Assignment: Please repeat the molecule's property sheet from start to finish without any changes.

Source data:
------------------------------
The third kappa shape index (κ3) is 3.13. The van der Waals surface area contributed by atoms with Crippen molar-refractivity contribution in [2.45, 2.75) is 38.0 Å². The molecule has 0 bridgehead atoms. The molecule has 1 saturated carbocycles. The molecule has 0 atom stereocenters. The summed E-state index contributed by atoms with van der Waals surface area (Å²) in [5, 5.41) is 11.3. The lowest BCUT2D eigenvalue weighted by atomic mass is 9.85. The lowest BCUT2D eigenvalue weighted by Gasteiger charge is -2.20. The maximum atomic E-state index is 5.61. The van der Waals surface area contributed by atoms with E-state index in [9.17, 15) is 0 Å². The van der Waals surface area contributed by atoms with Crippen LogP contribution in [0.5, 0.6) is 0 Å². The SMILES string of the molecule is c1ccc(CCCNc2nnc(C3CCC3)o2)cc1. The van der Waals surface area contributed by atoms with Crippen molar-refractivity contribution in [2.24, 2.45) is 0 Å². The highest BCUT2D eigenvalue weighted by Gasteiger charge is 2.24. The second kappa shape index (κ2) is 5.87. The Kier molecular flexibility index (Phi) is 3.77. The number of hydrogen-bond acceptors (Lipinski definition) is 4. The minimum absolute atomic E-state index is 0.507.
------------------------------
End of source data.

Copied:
The third kappa shape index (κ3) is 3.13. The van der Waals surface area contributed by atoms with Crippen molar-refractivity contribution in [2.45, 2.75) is 38.0 Å². The molecule has 0 bridgehead atoms. The molecule has 1 saturated carbocycles. The molecule has 0 atom stereocenters. The summed E-state index contributed by atoms with van der Waals surface area (Å²) in [5, 5.41) is 11.3. The lowest BCUT2D eigenvalue weighted by atomic mass is 9.85. The lowest BCUT2D eigenvalue weighted by Gasteiger charge is -2.20. The maximum atomic E-state index is 5.61. The van der Waals surface area contributed by atoms with E-state index in [9.17, 15) is 0 Å². The van der Waals surface area contributed by atoms with Crippen LogP contribution in [0.5, 0.6) is 0 Å². The SMILES string of the molecule is c1ccc(CCCNc2nnc(C3CCC3)o2)cc1. The van der Waals surface area contributed by atoms with Crippen molar-refractivity contribution in [2.24, 2.45) is 0 Å². The highest BCUT2D eigenvalue weighted by Gasteiger charge is 2.24. The second kappa shape index (κ2) is 5.87. The Kier molecular flexibility index (Phi) is 3.77. The number of hydrogen-bond acceptors (Lipinski definition) is 4. The minimum absolute atomic E-state index is 0.507.